Now, unless you’re part of a cycling community it may be difficult for you to meet a fellow cargo bike user and lover. Heck, even if you are part of a cycling community cargo bike users can be few and far between.
So it may be that your best chance to ask questions about cargo bikes and the cargo bike lifestyle is to ask whoever you can find peddling down the street. But it’s very possible that those folks are on their way somewhere so be prepared with some questions so they can get back to peddling as soon as possible. Unless you’re lucky enough to come across someone with plenty of time on their hands and willing to talk about cargo bikes until the cow’s come home, we suggest the following questions to break the ice and get to know more about cargo bikes straight from the source. And, of course, feel free to direct these question to us if you can’t find anyone local.
How much does it carry?
Cargo bikes are designed for just that: cargo. So how much can a cargo bike hold? The answer obviously depends on the type of cargo bike but if you see something you like and seems to fit your needs, toss it out there. How many bags of groceries? Have you ever tried to fit a TV into it? What about wood?
How safe do you feel on it?
We’ll answer this and say a cargo bike is no less safe than a regular bike. They do take some getting used to but safety is not an issue. But it’s always good to ask. Some may prefer a regular bike because it’s more manoeuvreable while others may feel safer with the heftiness and size of the cargo bike. To each his own!
Does it take a lot of effort to push it around?
Of course, the answer to this is dependent on the fitness of the rider. But if you see someone of your fitness level (or less fit than you!) pedalling around, this is a good question to ask to gauge how hard you might find it. Personally, we don’t find it much harder than a regular bike and as long as you understand how to shift gears you should be just fine. But others may have a different opinion.
Where do you keep it?
Even suburban cookie-cutter homes are not completely identical. So asking this question might give you some ideas on where you can store your own cargo bike. Maybe they have a purpose-built shed. Maybe they leave it on the street (trusting souls!). Maybe they just stick it in the garage. Different people will have different solutions.
How do the kids like it?
Of course, this only applies if you have kids yourself or intend to be hauling kids around. Generally, we think kids just don’t care or have a grand time touring around town. But some kids may not like them.
Do you use it all the time?
Some people only use the cargo bike. Others have a standard bike and a cargo bike. Both require tradeoffs and talking with someone who has made that tradeoff can get your thinking about what tradeoffs you might need to make.
Can I try it?
Wouldn’t that be the best thing? Not everyone is going to let you but many might. If you don’t ask, the answer is always no, right? So might as well ask!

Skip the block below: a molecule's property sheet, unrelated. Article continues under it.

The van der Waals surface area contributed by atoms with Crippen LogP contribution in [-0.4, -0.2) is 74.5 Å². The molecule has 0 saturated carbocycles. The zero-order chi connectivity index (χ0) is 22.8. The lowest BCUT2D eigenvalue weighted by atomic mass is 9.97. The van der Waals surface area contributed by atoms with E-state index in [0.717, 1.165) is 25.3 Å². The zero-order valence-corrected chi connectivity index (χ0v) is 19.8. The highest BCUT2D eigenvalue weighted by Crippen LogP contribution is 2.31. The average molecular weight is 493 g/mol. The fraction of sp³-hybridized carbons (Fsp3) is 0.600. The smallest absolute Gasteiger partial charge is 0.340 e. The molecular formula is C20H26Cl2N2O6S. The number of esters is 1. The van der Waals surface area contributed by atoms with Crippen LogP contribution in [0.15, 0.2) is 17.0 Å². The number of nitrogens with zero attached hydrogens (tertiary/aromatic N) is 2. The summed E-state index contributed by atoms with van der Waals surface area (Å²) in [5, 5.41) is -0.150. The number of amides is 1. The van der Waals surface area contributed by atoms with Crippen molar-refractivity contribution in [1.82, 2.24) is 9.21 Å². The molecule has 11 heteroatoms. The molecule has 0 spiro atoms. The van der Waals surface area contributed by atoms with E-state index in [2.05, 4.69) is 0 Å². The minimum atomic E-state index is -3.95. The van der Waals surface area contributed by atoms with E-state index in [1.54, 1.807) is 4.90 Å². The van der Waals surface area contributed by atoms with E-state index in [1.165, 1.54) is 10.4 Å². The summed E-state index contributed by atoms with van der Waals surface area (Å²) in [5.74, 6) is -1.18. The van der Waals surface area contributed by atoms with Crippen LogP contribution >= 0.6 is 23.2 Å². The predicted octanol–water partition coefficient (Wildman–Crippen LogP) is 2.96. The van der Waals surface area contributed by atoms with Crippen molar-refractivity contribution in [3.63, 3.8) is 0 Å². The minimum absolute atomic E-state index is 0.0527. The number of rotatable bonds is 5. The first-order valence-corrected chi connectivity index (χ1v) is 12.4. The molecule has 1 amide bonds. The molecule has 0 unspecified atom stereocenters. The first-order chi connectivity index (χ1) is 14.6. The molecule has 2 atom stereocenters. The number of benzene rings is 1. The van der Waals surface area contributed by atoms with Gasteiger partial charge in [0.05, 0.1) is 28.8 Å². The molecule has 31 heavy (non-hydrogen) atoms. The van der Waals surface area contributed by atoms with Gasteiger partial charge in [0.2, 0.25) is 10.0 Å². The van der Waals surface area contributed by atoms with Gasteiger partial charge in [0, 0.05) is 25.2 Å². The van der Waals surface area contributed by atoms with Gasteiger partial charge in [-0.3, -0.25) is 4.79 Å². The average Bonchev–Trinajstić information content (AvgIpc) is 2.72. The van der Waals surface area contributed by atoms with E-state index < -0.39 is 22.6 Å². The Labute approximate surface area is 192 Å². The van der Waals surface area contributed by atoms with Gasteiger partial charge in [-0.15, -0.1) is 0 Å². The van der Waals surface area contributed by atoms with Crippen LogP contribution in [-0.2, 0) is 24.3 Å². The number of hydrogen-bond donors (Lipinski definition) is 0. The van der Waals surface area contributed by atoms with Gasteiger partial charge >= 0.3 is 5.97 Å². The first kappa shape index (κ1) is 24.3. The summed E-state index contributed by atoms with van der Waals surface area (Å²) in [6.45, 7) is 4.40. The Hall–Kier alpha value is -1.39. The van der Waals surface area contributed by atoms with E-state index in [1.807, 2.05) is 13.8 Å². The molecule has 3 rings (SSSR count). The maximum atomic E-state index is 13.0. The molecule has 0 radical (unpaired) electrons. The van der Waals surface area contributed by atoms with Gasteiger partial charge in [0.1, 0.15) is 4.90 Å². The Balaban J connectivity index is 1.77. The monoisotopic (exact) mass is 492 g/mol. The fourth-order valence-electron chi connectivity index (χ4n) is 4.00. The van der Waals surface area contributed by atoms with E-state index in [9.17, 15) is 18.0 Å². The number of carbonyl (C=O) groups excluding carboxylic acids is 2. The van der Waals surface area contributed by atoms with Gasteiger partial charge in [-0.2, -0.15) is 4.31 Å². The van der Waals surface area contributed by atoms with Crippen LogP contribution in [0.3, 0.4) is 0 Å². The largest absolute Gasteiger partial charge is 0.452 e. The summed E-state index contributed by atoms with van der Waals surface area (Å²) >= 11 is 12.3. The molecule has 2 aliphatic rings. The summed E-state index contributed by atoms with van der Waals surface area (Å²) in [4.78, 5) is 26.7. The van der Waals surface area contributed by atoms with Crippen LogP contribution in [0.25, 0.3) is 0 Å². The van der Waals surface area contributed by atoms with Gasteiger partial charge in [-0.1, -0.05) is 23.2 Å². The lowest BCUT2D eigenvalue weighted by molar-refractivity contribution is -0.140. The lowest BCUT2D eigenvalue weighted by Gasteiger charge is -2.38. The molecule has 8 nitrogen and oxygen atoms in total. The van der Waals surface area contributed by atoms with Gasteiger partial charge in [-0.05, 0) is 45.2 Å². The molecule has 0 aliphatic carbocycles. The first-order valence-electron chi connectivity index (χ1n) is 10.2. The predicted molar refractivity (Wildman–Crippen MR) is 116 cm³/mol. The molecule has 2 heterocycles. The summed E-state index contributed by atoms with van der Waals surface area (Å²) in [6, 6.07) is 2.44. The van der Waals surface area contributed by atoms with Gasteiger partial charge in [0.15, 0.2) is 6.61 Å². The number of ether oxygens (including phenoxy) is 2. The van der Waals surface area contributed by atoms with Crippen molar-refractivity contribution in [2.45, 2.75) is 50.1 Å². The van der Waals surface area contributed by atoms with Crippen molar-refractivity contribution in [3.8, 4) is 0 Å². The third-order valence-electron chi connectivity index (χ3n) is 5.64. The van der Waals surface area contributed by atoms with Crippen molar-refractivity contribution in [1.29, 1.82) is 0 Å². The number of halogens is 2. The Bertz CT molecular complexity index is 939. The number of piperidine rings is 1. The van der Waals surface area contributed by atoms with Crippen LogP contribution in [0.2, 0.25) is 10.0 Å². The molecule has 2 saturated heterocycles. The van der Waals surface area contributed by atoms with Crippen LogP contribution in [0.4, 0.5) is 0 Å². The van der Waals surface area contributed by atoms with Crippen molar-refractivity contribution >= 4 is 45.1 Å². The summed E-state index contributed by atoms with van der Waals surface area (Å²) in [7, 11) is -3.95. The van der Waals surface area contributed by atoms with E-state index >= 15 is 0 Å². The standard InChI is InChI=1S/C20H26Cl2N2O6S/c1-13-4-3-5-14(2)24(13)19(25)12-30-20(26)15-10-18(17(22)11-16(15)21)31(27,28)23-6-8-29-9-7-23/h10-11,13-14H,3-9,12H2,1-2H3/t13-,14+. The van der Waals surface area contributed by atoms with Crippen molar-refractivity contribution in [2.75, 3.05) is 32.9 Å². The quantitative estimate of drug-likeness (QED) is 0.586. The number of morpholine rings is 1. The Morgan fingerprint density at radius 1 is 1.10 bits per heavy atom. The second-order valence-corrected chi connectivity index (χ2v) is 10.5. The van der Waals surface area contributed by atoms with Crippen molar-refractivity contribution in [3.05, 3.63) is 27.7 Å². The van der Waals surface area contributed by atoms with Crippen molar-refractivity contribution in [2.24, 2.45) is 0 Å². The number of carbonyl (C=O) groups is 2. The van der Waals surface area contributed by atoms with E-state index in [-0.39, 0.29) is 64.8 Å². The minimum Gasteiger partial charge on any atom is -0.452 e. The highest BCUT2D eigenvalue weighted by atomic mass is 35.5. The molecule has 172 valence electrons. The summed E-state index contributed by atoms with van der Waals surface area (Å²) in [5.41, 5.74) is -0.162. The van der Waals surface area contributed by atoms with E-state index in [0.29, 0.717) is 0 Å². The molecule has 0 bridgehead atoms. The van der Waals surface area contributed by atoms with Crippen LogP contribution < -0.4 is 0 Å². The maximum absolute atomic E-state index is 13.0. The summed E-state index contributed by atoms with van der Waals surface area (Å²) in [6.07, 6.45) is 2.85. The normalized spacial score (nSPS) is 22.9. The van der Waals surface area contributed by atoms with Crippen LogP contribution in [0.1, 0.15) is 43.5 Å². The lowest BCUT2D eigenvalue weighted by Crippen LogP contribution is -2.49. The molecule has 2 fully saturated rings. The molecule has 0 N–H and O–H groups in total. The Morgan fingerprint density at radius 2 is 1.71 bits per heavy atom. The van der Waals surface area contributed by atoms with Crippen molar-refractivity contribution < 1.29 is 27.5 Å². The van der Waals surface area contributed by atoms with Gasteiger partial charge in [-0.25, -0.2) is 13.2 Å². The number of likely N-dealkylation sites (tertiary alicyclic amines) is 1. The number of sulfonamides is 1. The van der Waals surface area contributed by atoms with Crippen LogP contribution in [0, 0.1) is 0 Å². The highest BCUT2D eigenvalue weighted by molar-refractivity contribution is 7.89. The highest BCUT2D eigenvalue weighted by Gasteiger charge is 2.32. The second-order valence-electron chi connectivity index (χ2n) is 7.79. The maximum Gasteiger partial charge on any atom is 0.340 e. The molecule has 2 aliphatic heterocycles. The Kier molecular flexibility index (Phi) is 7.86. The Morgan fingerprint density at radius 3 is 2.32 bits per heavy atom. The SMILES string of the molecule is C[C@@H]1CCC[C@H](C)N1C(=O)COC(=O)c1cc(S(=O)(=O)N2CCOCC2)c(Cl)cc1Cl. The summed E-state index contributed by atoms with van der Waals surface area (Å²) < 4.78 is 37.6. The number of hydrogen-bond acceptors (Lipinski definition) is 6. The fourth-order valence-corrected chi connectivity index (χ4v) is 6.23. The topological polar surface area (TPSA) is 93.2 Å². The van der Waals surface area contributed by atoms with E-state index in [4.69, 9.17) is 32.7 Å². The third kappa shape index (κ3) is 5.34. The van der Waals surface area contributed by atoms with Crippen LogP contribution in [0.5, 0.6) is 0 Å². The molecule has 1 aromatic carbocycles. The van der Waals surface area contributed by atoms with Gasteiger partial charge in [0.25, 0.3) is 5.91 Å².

So don’t hesitate asking someone riding a cargo bike any questions you can think of. Because they are probably used to it and it’s likely you have similar needs, even it they don’t look like they have time to speak with you, what’s the worst that can happen? They say they can’t speak now and you wait for the next opportunity. As easy as that. And again, if you have questions but no one to answer them, contact us here at Wike. We’re happy to answer any and all cargo bike and bike trailer questions.
Child Bike Trailers - Freedom for the Holidays
2016 12 14
It’s that time of year! Music you get tired of hearing in every mall. Rushing to meals all over town (or the country). And, of course, big smiles when presents are presented and opened.
Now, you surely think that we think that a bike trailer is the best possible gift for the cyclist (or soon-to-be-cyclist) in your family. And you’d be right! But let’s say that you want to present someone with an awesome child bike trailer for Christmas? What should you be looking for?
It goes without saying that you are transporting your (or someone else’s) most precious cargo. You need to be certain that the child bike trailer is as safe as possible. Is the frame strong? Does it have study harnesses to secure the child or children? Does it prevent tiny fingers from finding their way into the spokes of the wheels? All of these should be primary considerations when selecting a child bike trailer.
No matter which way you slice it, bike trailers are definitely a somewhat large piece of gear. So how inconvenient will it really be when you are transporting it or setting it up? Some bike trailers look awesome on paper but take an instruction manual to get them apart and into your car. Do your research and choose something you’re not going to hate in two weeks because it take 10 minutes to get on the road.